Diese Präsentation wurde erfolgreich gemeldet.
Wir verwenden Ihre LinkedIn Profilangaben und Informationen zu Ihren Aktivitäten, um Anzeigen zu personalisieren und Ihnen relevantere Inhalte anzuzeigen. Sie können Ihre Anzeigeneinstellungen jederzeit ändern.
Review of C#2 Features – Part II 
Nico Ludwig (@ersatzteilchen)
2 
TOC 
● Review of C#2 Features – Part II 
– Delegates, Methods and Method Groups 
– Anonymous Methods 
– Variance of Del...
3 
Delegates in C#1 
<DelegateExamples> 
Presents how we work with Delegates in C#1.
4 
Delegates, Methods and Method Groups 
● Delegates are types: A Delegate describes a type of a method. 
– Any Delegate e...
5 
Simplified Delegate Instantiation in Action 
<DelegateExamples> 
Presents simplified Delegate Instantiation in C#2.
6 
Simplified Delegate Instantiation 
// New in C#2: create a Delegate instance from a method group: 
aDelegateInstance = ...
7 
First Example with Anonymous Methods 
<DelegateExamples> 
First example with anonymous methods.
From Simplified Delegate Instantiation to Anonymous Methods 
8 
// Initialization of a Delegate instance the conventional ...
9 
Anonymous Methods underneath 
<DelegateExamples> 
Anonymous methods underneath.
10 
More on anonymous Methods 
● For each anonymous method the compiler will generate an ordinary method. 
● For anonymous...
11 
Everyday use of anonymous Methods 
<DelegateExamples> 
Everyday use of anonymous Methods.
12 
Transporting Code with Delegates 
● Another perception of Delegate instances: a way to pass code to methods. 
● Theref...
13 
Delegate Variance 
<DelegateExamples> 
These examples show Delegate co- and contravariance.
14 
Delegates are variant in C#2 
● Variance expresses compatibility of Delegate instances to a Delegate type, if: 
– the ...
15 
Thank you!
Nächste SlideShare
Wird geladen in …5
×

Review of c_sharp2_features_part_ii

This presentation comes with many additional notes (pdf): http://de.slideshare.net/nicolayludwig/review-of-csharp2featurespartii-38681134

Check out belonging to code: https://bitbucket.org/ersatzteilchen/advanceddotnetexamples/src/2c925bff4629f17c47a15b73e776bb1042216099/Review_of_CSharp2_Features_Part_II/?at=master

- Delegates, Methods and Method Groups
- Anonymous Methods
- Variance of Delegates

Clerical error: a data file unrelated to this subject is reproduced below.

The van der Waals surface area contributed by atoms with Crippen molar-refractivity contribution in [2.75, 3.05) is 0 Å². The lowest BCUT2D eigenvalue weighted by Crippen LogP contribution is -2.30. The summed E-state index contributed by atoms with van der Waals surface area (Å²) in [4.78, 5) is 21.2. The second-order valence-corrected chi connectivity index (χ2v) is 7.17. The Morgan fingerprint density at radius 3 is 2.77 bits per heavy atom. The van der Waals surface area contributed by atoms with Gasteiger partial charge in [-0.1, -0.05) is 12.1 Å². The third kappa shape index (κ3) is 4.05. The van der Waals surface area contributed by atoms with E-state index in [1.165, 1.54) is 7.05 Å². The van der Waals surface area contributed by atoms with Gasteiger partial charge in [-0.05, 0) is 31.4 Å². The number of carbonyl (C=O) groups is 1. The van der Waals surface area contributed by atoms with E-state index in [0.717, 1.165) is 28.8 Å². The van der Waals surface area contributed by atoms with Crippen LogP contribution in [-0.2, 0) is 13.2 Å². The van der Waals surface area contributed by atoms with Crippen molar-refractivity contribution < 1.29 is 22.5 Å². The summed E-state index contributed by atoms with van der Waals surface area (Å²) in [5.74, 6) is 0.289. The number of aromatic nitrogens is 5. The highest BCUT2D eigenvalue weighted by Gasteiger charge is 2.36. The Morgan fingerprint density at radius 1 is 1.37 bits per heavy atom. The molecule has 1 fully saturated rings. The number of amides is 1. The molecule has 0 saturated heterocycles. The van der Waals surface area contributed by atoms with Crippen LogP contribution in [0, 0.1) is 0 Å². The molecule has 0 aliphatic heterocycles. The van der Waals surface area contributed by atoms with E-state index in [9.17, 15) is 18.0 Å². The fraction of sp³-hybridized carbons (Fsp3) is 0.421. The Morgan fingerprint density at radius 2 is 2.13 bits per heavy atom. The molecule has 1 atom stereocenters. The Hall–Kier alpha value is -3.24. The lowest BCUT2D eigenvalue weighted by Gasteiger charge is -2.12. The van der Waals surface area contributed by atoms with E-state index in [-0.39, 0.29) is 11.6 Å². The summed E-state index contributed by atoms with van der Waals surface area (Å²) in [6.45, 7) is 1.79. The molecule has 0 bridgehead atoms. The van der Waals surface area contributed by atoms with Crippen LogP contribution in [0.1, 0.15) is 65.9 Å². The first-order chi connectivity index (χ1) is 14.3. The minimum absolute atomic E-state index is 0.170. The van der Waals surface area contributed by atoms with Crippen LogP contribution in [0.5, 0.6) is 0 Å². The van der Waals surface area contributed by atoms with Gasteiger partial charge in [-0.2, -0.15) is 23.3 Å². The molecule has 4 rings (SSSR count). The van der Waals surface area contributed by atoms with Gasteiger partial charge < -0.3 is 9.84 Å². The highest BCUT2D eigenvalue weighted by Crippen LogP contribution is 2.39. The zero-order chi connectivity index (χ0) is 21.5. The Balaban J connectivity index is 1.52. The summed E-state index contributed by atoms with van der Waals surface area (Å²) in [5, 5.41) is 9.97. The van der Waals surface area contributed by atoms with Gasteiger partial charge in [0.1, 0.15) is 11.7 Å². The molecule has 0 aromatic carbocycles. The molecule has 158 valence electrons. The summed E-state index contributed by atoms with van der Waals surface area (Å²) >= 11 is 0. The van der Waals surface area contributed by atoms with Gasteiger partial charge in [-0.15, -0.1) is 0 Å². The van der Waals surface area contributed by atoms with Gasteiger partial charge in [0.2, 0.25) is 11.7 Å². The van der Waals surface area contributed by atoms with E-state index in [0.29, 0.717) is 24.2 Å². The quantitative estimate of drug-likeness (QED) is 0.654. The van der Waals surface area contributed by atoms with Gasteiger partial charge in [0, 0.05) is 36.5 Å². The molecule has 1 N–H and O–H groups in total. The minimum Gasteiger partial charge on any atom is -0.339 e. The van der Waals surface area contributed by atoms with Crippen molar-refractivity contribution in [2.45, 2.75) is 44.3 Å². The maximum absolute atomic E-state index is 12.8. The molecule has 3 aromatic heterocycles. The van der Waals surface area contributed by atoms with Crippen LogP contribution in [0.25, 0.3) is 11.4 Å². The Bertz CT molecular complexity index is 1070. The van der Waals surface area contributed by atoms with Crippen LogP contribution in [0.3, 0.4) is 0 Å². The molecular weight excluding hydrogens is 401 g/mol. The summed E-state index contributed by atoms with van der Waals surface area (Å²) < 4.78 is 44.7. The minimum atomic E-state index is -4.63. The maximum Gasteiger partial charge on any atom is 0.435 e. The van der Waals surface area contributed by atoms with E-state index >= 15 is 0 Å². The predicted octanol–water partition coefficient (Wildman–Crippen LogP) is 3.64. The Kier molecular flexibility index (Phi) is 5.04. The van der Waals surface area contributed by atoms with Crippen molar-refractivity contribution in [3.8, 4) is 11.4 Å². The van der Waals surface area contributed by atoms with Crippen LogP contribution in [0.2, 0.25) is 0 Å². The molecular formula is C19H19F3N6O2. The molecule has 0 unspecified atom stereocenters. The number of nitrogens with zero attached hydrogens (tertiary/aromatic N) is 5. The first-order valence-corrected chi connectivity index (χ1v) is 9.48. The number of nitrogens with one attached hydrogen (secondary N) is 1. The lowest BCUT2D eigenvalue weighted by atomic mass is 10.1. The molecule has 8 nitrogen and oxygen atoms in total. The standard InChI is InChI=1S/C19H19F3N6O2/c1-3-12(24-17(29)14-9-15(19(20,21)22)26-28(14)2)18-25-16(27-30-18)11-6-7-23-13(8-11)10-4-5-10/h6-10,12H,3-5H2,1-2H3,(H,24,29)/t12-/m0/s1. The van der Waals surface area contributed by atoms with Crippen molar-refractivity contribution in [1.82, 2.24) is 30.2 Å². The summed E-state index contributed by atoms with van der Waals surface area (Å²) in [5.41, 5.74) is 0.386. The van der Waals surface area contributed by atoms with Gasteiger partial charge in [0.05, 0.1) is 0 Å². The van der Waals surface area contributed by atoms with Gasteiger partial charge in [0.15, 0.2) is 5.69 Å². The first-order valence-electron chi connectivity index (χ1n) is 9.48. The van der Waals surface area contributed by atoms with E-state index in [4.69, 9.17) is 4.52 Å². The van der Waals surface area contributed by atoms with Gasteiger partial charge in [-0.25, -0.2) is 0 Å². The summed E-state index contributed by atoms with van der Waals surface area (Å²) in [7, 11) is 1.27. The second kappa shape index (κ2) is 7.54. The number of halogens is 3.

• Als Erste(r) kommentieren

  • Gehören Sie zu den Ersten, denen das gefällt!

Review of c_sharp2_features_part_ii

  1. 1. Review of C#2 Features – Part II Nico Ludwig (@ersatzteilchen)
  2. 2. 2 TOC ● Review of C#2 Features – Part II – Delegates, Methods and Method Groups – Anonymous Methods – Variance of Delegates ● Sources: – Jeffrey Richter, Applied Microsoft .Net Framework Programming – Jon Skeet, CSharp in Depth
  3. 3. 3 Delegates in C#1 <DelegateExamples> Presents how we work with Delegates in C#1.
  4. 4. 4 Delegates, Methods and Method Groups ● Delegates are types: A Delegate describes a type of a method. – Any Delegate eventually derives from Delegate (MulticastDelegate). ● A method matching the Delegate can be called by an instance of that Delegate. – Similar to function pointers in C/C++. – (Multicasting (i.e. a delegate as a collection of methods (an invocation list)) is an extra feature of Delegates.) ● All overloads of a method visible in the current context are called method group. – The method group is a kind of symbolic name of a method. ● Most important uses of Delegates: – Working with events (e.g. in UIs Delegate instances are used as callbacks). – Passing around code to be executed in a different thread (Control.Invoke(Delegate), new Thread(ThreadStart), ThreadPool.QueueUserWorkItem(WaitCallback) etc.).
  5. 5. 5 Simplified Delegate Instantiation in Action <DelegateExamples> Presents simplified Delegate Instantiation in C#2.
  6. 6. 6 Simplified Delegate Instantiation // New in C#2: create a Delegate instance from a method group: aDelegateInstance = Foo; // Creating a Delegate instance in C#1: aDelegateInstance = new AcceptString(Foo); ● In C#2 it's allowed to instantiate a Delegate from a method group item directly. – I.e. the immediate step to create a Delegate instance can be skipped. delegate void EventHandler(object sender, EventArgs e); // The Delegate. private void MyForm_Load(object sender, EventArgs e) { /* pass */ } // An event handler. // Advise an event handler in C#1: Load += new EventHandler(MyForm_Load); // New in C#2: advise event handler from a method group: Load += MyForm_Load; ● (Perspective: an Event/delegate object is just a collection of methods in .Net) ● Event handlers can also be advised from a method group in C#2. – I.e. method groups can be chained to combine them to an invocation list directly.